A Long Way Down

Are you familiar with the fiction of Nick Hornby? He is probably best known for his two novels that became films, High Fidelity and About a Boy. I recently listened to an audio version of his 2005 novel A Long Way Down. For a novel about attempted suicide, this story was a lot of fun.

The story is told in the voices of the four protagonists, all of whom meet purely by accident on the same night at the same suicide spot in London. Each intends to end it all that night, but the coincidence of their meeting prevents that, and instead they begin a fitful journey to recover from the personal demons that drew them to the edge originally.

All of that sounds grim, and it isn’t a trivial subject, but there is much humor in the telling and in the characters, all of whom realize that none had the strength to carry out their individual plans.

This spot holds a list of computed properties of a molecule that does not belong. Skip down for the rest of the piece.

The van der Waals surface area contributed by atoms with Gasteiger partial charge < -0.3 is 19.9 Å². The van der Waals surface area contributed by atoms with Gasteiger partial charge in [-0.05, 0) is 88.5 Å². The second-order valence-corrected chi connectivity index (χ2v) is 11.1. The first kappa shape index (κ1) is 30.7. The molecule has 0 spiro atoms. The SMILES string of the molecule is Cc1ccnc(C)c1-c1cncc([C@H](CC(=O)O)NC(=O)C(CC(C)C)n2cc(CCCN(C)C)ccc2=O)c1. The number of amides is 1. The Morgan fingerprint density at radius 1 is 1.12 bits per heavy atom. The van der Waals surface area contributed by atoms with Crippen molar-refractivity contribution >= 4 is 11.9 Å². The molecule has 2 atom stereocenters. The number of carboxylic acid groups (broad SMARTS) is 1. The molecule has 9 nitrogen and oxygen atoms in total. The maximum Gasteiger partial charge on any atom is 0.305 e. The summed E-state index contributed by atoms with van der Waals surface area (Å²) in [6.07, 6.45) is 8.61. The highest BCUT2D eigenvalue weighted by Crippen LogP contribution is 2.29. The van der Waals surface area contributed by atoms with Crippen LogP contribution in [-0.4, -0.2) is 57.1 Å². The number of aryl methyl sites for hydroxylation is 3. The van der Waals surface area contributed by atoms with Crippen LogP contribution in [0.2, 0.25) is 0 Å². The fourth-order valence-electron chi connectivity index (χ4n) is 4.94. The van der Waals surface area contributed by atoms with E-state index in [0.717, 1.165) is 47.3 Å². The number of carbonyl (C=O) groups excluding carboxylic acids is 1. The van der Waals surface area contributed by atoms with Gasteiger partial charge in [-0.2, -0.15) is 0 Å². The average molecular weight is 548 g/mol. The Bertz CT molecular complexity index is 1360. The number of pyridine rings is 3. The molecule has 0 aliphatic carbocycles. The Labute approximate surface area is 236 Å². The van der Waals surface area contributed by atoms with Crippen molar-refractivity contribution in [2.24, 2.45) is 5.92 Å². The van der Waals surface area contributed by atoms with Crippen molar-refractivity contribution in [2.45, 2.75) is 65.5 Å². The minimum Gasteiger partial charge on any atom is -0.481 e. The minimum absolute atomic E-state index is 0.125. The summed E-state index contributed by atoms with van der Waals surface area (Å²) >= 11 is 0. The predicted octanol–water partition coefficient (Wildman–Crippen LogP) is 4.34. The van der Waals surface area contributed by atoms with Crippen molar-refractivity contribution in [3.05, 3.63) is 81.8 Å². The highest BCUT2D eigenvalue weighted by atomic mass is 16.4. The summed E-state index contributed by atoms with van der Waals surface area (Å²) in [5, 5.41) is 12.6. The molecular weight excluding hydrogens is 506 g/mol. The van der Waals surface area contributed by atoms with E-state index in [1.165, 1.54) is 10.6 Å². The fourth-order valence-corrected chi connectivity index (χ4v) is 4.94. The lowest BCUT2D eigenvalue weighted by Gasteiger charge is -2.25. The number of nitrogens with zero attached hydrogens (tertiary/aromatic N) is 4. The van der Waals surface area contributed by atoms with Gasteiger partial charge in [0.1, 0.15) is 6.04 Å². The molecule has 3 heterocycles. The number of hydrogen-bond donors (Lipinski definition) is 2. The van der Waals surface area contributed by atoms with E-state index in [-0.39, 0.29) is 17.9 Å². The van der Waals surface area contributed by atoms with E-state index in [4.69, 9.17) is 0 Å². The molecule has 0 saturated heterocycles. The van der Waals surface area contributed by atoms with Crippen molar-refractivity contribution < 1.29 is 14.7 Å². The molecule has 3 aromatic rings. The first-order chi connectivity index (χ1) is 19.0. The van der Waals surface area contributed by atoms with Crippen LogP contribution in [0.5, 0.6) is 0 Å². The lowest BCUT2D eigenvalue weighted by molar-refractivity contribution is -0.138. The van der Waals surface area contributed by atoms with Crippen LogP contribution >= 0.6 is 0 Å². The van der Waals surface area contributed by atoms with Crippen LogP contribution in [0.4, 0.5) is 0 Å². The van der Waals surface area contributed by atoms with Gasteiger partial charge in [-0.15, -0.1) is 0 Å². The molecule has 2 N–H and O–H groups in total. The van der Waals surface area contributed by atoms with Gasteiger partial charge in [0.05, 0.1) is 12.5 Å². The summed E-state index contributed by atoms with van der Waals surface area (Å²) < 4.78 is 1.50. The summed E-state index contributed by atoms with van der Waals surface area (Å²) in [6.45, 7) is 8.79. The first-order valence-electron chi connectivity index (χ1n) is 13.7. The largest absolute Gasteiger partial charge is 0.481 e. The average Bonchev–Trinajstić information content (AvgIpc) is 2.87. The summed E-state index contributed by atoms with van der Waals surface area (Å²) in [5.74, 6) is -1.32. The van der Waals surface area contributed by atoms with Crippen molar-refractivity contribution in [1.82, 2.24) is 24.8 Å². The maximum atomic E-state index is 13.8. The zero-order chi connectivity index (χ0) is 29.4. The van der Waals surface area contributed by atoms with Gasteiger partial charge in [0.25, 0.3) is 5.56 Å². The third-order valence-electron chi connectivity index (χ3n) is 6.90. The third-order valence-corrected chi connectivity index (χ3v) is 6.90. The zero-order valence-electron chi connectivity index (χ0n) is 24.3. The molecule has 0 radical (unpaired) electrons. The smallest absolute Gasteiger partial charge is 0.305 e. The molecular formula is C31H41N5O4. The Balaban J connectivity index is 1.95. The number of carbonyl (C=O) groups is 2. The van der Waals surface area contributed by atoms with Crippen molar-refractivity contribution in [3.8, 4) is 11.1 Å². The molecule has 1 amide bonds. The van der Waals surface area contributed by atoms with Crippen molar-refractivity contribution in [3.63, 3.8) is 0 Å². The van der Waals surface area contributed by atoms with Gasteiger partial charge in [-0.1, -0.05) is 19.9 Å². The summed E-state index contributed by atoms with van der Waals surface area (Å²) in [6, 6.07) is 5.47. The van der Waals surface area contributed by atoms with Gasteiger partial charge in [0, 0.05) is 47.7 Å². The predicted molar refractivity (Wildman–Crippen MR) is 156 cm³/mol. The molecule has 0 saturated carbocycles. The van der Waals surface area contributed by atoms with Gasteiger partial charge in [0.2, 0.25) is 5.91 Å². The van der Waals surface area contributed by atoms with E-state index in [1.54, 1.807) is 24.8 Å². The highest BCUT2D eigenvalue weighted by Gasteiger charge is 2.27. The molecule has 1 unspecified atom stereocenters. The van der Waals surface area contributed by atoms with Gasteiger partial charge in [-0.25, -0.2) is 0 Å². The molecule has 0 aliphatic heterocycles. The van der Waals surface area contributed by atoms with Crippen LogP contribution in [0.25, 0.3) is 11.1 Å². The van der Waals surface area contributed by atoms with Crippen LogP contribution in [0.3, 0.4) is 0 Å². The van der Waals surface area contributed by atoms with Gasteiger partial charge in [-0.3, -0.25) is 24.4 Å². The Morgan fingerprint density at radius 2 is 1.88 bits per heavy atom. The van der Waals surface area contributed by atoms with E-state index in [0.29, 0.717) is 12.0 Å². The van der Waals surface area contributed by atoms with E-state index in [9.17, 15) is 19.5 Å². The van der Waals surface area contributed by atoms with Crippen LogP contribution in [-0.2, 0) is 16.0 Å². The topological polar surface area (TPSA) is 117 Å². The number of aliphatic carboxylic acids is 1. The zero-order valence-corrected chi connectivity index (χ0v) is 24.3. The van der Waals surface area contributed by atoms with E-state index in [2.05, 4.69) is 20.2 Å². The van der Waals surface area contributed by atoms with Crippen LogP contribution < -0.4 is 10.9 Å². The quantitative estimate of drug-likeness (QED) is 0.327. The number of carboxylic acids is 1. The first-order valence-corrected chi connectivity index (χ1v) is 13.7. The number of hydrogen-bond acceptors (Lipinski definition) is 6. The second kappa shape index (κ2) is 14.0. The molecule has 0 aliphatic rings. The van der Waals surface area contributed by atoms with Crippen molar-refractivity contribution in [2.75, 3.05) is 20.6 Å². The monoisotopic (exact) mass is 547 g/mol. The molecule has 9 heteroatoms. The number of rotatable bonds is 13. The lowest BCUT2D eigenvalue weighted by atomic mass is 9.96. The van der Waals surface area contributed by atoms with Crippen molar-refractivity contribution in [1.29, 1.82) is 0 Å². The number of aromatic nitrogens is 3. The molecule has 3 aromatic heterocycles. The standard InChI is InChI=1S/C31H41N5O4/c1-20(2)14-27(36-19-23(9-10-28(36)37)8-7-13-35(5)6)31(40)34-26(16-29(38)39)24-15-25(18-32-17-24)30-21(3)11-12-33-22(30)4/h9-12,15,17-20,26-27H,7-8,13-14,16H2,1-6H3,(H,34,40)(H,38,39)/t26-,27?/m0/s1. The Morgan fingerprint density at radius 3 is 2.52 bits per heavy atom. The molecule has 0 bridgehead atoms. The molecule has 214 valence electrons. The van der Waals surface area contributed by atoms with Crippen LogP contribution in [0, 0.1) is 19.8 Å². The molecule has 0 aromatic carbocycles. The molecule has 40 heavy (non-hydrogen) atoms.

I thought that the four characters pretty much represented four parts of a whole person:

  • Martin – the former talk-show host who is all public face but who finds that the man behind this mask is not that nice of a person.
  • Maureen – the compassionate, caring one whose own selflessness is destroying her.
  • Jess – the primal, selfish protohuman who hasn’t learned to be other-centered.
  • JJ – the former band guitarist whose creativity is thwarted.

If these four could integrate qualities of the others into themselves, they could find the substance to carry on with their lives. Through a series of misadventures and stumbling efforts at caring for each other, they plunge into the depths of their own personalities and make the discoveries that they need.

The story ends about as you would expect, but it is really a character tale, and there is talk of a movie in the works.

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